This article by Tom Spurgeon does a really nice job of breaking down the direct market's purpose, potential, and problems in refreshingly unhysterical (ahysterical?) terms. I have a similar feeling about the worth of this market: Without comic shops, I'd have "aged out" of reading comics in my twenties, too.
I'd add a couple notes to the "scheduling" section. This issue tends to get heated very fast because it's actually two very different problems with related, self-reinforcing reactions. Fans hate late comics because, well, they want their comics, and because many of them grow to adulthood with the gradual realization that institutions they've trusted (parents, Presidents of the United States, DC and Marvel) aren't perfect and, in fact, sometimes do bad things. Late books are a very simple proof of a broken contract. And because the draconian newsstand distribution system of the '70s and prior made late titles almost unheard of, their current presence is evidence of a Decline in Overall Professionalism. (Which it's not, really. It's just that when Gil Kane or Neal Adams was late, the company would slap in a fill-in or a reprint.)
Late comics are a different and serious problem for retailers, especially cash-strapped ones. Comic shops budget tightly on nonreturnable product, and a late title -- or, to be precise, a high-profile late title -- can cause them real trouble, especially when that book misses its solicited ship date by months. It's therefore in retailers' interest to rile fans up about a popular title that's absent from the shelves for several months at a time. And the retailers' understandable agitation justifies the fans' feelings that the companies are screwing them.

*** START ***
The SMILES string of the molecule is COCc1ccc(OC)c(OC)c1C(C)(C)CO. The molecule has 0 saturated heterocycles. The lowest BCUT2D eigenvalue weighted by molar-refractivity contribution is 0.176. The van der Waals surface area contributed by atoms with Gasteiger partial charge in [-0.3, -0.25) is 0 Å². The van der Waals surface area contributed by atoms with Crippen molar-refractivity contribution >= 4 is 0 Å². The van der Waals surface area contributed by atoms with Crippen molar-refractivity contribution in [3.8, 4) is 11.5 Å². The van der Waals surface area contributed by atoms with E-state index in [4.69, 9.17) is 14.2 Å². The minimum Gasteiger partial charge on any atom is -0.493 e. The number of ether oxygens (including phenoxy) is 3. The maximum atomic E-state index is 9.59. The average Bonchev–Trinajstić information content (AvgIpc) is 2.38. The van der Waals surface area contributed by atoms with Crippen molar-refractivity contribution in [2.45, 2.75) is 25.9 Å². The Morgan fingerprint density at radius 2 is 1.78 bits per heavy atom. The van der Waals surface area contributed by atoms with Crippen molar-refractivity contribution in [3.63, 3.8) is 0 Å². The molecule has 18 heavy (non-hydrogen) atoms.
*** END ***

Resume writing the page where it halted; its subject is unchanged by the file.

Despite this, as I've said before, there's no evidence at all that fans stop reading late books. Readers read books they're interested in and stop reading books they're not, whether those books come out as solicited or months later. (Tightly-plotted crossover titles are a special case, but even there it's not clear the interest goes away unless the order of books published is seriously compromised. I don't think anybody's sitting on unsold copies of the later CIVIL WAR installments.)
There are ways to deal with late books; I used most of them when I was a full-time editor. And they should be dealt with, for the sake of retailers' fiscal health. But this topic kicks up a lot of smoke that obscures the real issues.